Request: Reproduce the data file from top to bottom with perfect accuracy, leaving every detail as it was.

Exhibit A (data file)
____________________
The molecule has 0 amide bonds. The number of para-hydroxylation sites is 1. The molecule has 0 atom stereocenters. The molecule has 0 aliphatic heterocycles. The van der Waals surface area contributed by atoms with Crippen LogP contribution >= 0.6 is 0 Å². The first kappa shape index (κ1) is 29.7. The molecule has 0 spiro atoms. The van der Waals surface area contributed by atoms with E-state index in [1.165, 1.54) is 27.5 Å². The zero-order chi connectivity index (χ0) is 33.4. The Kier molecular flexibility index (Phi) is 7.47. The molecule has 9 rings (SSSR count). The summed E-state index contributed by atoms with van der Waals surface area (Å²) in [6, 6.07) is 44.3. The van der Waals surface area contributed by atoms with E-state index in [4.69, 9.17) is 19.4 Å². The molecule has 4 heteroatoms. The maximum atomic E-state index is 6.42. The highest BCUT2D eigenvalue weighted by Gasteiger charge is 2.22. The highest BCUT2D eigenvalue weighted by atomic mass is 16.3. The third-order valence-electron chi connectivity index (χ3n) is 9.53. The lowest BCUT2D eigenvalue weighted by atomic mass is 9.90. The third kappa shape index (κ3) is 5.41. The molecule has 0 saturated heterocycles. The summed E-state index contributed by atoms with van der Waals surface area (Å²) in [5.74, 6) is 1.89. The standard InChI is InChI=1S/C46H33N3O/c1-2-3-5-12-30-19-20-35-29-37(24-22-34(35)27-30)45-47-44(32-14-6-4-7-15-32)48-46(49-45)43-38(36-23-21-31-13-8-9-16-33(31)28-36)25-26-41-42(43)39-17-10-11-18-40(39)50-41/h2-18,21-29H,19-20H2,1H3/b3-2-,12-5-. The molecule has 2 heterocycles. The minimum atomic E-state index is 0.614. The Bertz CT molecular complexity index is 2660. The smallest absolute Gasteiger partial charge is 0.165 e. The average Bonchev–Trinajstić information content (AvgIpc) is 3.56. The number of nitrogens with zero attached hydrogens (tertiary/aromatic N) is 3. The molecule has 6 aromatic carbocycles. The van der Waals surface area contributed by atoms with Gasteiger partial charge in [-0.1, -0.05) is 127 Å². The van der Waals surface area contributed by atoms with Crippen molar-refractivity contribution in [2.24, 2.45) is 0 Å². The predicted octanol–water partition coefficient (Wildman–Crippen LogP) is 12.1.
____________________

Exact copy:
The molecule has 0 amide bonds. The number of para-hydroxylation sites is 1. The molecule has 0 atom stereocenters. The molecule has 0 aliphatic heterocycles. The van der Waals surface area contributed by atoms with Crippen LogP contribution >= 0.6 is 0 Å². The first kappa shape index (κ1) is 29.7. The molecule has 0 spiro atoms. The van der Waals surface area contributed by atoms with E-state index in [1.165, 1.54) is 27.5 Å². The zero-order chi connectivity index (χ0) is 33.4. The Kier molecular flexibility index (Phi) is 7.47. The molecule has 9 rings (SSSR count). The summed E-state index contributed by atoms with van der Waals surface area (Å²) in [6, 6.07) is 44.3. The van der Waals surface area contributed by atoms with E-state index in [4.69, 9.17) is 19.4 Å². The molecule has 4 heteroatoms. The maximum atomic E-state index is 6.42. The highest BCUT2D eigenvalue weighted by Gasteiger charge is 2.22. The highest BCUT2D eigenvalue weighted by atomic mass is 16.3. The third-order valence-electron chi connectivity index (χ3n) is 9.53. The lowest BCUT2D eigenvalue weighted by atomic mass is 9.90. The third kappa shape index (κ3) is 5.41. The molecule has 0 saturated heterocycles. The summed E-state index contributed by atoms with van der Waals surface area (Å²) in [5.74, 6) is 1.89. The standard InChI is InChI=1S/C46H33N3O/c1-2-3-5-12-30-19-20-35-29-37(24-22-34(35)27-30)45-47-44(32-14-6-4-7-15-32)48-46(49-45)43-38(36-23-21-31-13-8-9-16-33(31)28-36)25-26-41-42(43)39-17-10-11-18-40(39)50-41/h2-18,21-29H,19-20H2,1H3/b3-2-,12-5-. The molecule has 2 heterocycles. The minimum atomic E-state index is 0.614. The Bertz CT molecular complexity index is 2660. The smallest absolute Gasteiger partial charge is 0.165 e. The average Bonchev–Trinajstić information content (AvgIpc) is 3.56. The number of nitrogens with zero attached hydrogens (tertiary/aromatic N) is 3. The molecule has 6 aromatic carbocycles. The van der Waals surface area contributed by atoms with Gasteiger partial charge in [-0.1, -0.05) is 127 Å². The van der Waals surface area contributed by atoms with Crippen molar-refractivity contribution in [2.24, 2.45) is 0 Å². The predicted octanol–water partition coefficient (Wildman–Crippen LogP) is 12.1.